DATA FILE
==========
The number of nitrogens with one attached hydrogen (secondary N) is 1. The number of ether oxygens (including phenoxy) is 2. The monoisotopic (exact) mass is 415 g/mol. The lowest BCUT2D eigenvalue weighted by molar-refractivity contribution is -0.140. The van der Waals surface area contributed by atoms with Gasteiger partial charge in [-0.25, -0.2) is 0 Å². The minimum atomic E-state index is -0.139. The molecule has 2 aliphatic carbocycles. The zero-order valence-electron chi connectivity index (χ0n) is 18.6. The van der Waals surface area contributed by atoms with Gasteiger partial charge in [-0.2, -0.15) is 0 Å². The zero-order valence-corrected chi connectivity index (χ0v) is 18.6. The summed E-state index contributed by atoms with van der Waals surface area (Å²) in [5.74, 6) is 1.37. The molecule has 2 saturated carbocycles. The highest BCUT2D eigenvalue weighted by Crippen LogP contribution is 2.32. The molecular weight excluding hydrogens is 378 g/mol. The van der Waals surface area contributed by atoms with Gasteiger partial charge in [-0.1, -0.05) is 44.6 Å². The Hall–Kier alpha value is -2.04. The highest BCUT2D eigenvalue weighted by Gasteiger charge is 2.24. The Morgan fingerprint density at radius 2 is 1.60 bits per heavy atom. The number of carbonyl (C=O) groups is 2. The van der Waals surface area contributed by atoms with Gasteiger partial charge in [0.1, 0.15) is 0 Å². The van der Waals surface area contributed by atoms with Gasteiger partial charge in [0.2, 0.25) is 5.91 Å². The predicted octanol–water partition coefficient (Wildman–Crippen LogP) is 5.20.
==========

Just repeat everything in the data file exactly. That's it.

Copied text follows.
The number of nitrogens with one attached hydrogen (secondary N) is 1. The number of ether oxygens (including phenoxy) is 2. The monoisotopic (exact) mass is 415 g/mol. The lowest BCUT2D eigenvalue weighted by molar-refractivity contribution is -0.140. The van der Waals surface area contributed by atoms with Gasteiger partial charge in [-0.25, -0.2) is 0 Å². The minimum atomic E-state index is -0.139. The molecule has 2 aliphatic carbocycles. The zero-order valence-electron chi connectivity index (χ0n) is 18.6. The van der Waals surface area contributed by atoms with Gasteiger partial charge in [-0.2, -0.15) is 0 Å². The zero-order valence-corrected chi connectivity index (χ0v) is 18.6. The summed E-state index contributed by atoms with van der Waals surface area (Å²) in [5.74, 6) is 1.37. The molecule has 2 saturated carbocycles. The highest BCUT2D eigenvalue weighted by Crippen LogP contribution is 2.32. The molecular weight excluding hydrogens is 378 g/mol. The van der Waals surface area contributed by atoms with Gasteiger partial charge in [-0.1, -0.05) is 44.6 Å². The Hall–Kier alpha value is -2.04. The highest BCUT2D eigenvalue weighted by Gasteiger charge is 2.24. The Morgan fingerprint density at radius 2 is 1.60 bits per heavy atom. The number of carbonyl (C=O) groups is 2. The van der Waals surface area contributed by atoms with Gasteiger partial charge in [0.1, 0.15) is 0 Å². The van der Waals surface area contributed by atoms with Gasteiger partial charge in [0.2, 0.25) is 5.91 Å². The predicted octanol–water partition coefficient (Wildman–Crippen LogP) is 5.20.